Members and card selection
Cardlib keeps a record of the current players of the game; a player is represented by a Cmember adt; the players are assumed to sit in a circle, numbered from 0 updwards; nmembers gives the number of current players. Each player has a unique integer id, and an associated selection and card layout.

Join a new player to the game; m is the clique member that's joining, and ord is where to slot the player in the circle of existing players. If ord is -1, the player will be added at the end.
Remove m from the list of current players.
Index returns the ordth player around the table.
Find the Cmember corresponding to member m.
Find the Cmember with identifier id, and return it. m.next(fwd) Next returns the next player around the table from m. If fwd is non-zero, it counts upwards, otherwise it counts downwards. m.prev(fwd) Prev is the opposite of next. If fwd is non-zero, it counts downwards, otherwise it counts upwards.

Each Cmember m has an associated selection, m.sel, which consists of a selection of some cards from a single stack of cards. A selection can consist of either a range of cards within a stack, or an arbitrary set of cards within a stack. A stack can only be the subject of one selection; the member that has that selection is known as its owner.

Set makes stack (an object containing only card objects) the subject of sel's selection. If stack is nil, the selection is cleared.
Setexcl is the same as set except that it will fail if the stack is owned by a different player. It returns 0 if it fails, otherwise non-zero.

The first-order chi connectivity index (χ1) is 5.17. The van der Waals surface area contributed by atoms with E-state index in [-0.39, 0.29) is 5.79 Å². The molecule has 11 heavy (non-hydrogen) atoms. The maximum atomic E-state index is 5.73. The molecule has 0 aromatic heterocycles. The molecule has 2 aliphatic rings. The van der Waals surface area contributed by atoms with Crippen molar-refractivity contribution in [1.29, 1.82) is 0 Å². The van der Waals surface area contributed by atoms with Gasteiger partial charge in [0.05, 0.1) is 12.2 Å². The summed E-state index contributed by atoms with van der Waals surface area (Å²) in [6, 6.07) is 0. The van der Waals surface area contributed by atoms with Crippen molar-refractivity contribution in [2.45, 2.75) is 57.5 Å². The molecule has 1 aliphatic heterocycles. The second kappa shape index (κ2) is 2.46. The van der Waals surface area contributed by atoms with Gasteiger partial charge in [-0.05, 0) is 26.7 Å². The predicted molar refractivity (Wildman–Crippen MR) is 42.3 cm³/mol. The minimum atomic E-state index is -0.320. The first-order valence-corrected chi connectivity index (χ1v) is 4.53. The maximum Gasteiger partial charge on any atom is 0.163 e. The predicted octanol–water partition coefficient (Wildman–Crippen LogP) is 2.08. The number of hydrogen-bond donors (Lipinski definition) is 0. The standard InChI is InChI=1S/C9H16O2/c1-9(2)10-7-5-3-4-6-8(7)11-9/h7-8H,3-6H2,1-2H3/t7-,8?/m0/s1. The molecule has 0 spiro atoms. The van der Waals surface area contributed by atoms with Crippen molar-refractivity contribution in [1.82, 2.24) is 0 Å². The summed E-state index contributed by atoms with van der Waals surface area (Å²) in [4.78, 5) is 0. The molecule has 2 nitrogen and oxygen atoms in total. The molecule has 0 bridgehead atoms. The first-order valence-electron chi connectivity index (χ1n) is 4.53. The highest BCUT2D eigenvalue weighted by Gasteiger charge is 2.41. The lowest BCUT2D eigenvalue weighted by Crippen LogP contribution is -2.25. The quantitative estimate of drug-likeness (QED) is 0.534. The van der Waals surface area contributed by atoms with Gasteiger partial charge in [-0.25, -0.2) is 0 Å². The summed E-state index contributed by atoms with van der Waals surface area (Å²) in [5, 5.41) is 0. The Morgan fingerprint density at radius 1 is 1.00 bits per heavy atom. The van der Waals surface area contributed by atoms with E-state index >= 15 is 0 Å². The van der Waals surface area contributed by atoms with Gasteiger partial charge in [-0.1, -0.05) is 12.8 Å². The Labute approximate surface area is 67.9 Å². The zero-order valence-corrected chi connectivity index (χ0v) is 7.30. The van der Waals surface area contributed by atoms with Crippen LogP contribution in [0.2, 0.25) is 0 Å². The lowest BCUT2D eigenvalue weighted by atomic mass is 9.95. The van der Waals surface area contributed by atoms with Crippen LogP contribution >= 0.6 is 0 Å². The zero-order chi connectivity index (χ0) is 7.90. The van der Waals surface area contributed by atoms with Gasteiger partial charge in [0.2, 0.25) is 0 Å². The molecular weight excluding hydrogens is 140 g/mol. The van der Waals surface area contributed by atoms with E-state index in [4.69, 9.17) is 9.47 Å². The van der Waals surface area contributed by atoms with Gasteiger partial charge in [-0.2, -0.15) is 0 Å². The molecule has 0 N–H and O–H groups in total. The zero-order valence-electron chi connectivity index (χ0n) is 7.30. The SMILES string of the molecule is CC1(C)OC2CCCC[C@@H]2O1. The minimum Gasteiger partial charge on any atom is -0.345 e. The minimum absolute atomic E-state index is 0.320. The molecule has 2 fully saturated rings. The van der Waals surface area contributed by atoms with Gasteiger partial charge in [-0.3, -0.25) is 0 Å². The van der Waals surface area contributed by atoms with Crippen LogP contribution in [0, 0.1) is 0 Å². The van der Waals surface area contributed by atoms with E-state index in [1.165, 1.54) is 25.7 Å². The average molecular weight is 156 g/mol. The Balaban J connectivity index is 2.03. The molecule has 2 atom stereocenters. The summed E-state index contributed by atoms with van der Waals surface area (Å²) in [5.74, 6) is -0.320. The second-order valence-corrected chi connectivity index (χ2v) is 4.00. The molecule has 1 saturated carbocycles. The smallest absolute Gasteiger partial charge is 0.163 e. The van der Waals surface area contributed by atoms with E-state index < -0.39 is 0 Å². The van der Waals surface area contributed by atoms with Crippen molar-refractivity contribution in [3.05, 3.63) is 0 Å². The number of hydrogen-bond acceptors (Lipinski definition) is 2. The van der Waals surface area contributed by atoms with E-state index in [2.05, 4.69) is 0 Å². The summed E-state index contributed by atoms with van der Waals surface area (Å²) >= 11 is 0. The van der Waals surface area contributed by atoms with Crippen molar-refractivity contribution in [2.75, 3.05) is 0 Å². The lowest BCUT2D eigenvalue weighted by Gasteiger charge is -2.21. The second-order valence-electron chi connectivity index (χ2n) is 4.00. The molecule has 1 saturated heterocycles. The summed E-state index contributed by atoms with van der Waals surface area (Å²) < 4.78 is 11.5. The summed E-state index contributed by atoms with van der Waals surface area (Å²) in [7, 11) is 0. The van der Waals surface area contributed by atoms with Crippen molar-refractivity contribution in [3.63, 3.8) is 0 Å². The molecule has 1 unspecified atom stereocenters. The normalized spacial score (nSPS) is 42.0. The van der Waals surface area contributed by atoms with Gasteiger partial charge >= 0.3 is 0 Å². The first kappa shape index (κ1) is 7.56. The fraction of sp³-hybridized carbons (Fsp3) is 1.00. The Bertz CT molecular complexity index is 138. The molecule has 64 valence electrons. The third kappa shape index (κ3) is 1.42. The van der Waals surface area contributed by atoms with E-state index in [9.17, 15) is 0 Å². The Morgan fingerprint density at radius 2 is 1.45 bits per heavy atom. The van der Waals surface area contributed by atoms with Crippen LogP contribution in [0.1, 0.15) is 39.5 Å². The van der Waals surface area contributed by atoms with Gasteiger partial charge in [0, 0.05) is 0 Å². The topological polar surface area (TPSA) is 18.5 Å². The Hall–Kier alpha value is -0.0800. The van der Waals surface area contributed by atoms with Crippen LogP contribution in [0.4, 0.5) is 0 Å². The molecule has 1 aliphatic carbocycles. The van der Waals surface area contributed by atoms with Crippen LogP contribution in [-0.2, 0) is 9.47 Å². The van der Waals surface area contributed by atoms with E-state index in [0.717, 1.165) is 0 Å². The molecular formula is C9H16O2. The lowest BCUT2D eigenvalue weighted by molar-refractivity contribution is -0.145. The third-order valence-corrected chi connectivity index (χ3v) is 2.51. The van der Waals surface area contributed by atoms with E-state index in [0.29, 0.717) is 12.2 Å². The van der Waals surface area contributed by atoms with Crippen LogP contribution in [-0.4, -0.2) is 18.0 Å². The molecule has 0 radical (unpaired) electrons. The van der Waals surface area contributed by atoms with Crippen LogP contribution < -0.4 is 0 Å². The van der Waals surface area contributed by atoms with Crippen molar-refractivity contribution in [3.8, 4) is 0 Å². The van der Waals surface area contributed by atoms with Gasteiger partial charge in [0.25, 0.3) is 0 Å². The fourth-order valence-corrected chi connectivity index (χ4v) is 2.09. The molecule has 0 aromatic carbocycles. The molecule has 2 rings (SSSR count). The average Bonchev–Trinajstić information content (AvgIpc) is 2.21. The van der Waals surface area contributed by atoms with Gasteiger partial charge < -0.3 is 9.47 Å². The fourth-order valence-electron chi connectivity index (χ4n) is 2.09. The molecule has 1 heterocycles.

Setrange sets the selection sel to be a range of cards within its stack. If the selection had been of distinct cards (set using addindex), it is first cleared.
Addindex adds the card at index i to the selection sel. If a range had previously been selected, it is first cleared.
Delindex deletes the card at index i from the selection. If the selection was previously a range, this is a no-op.
Isempty returns non-zero if sel holds an empty selection.
Isset returns non-zero if the card at index index is contained within the selection sel.
Transfer moves all the cards in the selection sel to just before index within the stack dst. sel.owner() Owner returns the Cmember that owns the selection sel.

Creating a stack of cards does not specify how it is to be displayed to members of the game. Each member has a layout object which defines which objects are to be displayed to that member, and how they are to be laid out. Any member must see at most one layout object (it is conventional to make a layout object visible only to its owner). Objects are laid out using tk-like pack(9) semantics: frames pack together display objects or other frames. A display object can lay out anything the card client knows how to display (see ``Display Objects'', below).